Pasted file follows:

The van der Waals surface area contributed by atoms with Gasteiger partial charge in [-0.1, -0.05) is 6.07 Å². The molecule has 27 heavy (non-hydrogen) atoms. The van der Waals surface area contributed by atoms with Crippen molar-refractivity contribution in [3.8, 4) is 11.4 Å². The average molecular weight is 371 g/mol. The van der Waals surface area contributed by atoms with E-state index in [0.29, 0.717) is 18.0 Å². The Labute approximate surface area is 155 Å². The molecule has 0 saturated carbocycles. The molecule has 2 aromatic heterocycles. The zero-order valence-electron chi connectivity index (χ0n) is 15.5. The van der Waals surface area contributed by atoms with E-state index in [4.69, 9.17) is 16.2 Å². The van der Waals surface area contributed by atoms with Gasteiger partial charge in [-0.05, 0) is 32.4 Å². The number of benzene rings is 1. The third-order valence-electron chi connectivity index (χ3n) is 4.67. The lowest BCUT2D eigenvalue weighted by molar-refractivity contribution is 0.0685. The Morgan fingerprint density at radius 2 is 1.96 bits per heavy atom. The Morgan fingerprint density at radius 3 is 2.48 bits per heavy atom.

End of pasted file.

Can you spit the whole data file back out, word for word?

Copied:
The van der Waals surface area contributed by atoms with Gasteiger partial charge in [-0.1, -0.05) is 6.07 Å². The molecule has 27 heavy (non-hydrogen) atoms. The van der Waals surface area contributed by atoms with Crippen molar-refractivity contribution in [3.8, 4) is 11.4 Å². The average molecular weight is 371 g/mol. The van der Waals surface area contributed by atoms with E-state index in [0.29, 0.717) is 18.0 Å². The Labute approximate surface area is 155 Å². The molecule has 0 saturated carbocycles. The molecule has 2 aromatic heterocycles. The zero-order valence-electron chi connectivity index (χ0n) is 15.5. The van der Waals surface area contributed by atoms with E-state index in [4.69, 9.17) is 16.2 Å². The van der Waals surface area contributed by atoms with Gasteiger partial charge in [-0.05, 0) is 32.4 Å². The number of benzene rings is 1. The third-order valence-electron chi connectivity index (χ3n) is 4.67. The lowest BCUT2D eigenvalue weighted by molar-refractivity contribution is 0.0685. The Morgan fingerprint density at radius 2 is 1.96 bits per heavy atom. The Morgan fingerprint density at radius 3 is 2.48 bits per heavy atom.